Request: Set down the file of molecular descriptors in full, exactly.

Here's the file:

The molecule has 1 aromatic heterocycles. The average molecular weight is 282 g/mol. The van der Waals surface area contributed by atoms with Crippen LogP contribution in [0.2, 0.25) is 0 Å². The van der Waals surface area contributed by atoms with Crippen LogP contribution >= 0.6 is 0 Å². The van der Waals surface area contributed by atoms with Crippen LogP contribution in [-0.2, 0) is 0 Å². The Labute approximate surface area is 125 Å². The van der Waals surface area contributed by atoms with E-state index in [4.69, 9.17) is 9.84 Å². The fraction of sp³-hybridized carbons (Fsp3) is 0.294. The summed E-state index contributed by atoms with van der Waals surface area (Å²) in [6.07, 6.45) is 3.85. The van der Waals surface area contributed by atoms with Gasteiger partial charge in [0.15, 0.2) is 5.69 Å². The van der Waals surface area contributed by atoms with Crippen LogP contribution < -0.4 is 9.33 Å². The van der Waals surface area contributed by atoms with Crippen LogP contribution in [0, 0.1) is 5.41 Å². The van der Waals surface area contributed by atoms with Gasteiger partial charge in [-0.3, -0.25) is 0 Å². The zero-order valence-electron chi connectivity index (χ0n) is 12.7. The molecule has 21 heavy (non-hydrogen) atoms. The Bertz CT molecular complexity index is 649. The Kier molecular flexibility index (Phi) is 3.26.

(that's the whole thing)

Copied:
The molecule has 1 aromatic heterocycles. The average molecular weight is 282 g/mol. The van der Waals surface area contributed by atoms with Crippen LogP contribution in [0.2, 0.25) is 0 Å². The van der Waals surface area contributed by atoms with Crippen LogP contribution >= 0.6 is 0 Å². The van der Waals surface area contributed by atoms with Crippen LogP contribution in [-0.2, 0) is 0 Å². The Labute approximate surface area is 125 Å². The van der Waals surface area contributed by atoms with E-state index in [4.69, 9.17) is 9.84 Å². The fraction of sp³-hybridized carbons (Fsp3) is 0.294. The summed E-state index contributed by atoms with van der Waals surface area (Å²) in [6.07, 6.45) is 3.85. The van der Waals surface area contributed by atoms with Gasteiger partial charge in [0.15, 0.2) is 5.69 Å². The van der Waals surface area contributed by atoms with Crippen LogP contribution < -0.4 is 9.33 Å². The van der Waals surface area contributed by atoms with Crippen LogP contribution in [0, 0.1) is 5.41 Å². The van der Waals surface area contributed by atoms with Gasteiger partial charge in [-0.3, -0.25) is 0 Å². The zero-order valence-electron chi connectivity index (χ0n) is 12.7. The molecule has 21 heavy (non-hydrogen) atoms. The Bertz CT molecular complexity index is 649. The Kier molecular flexibility index (Phi) is 3.26.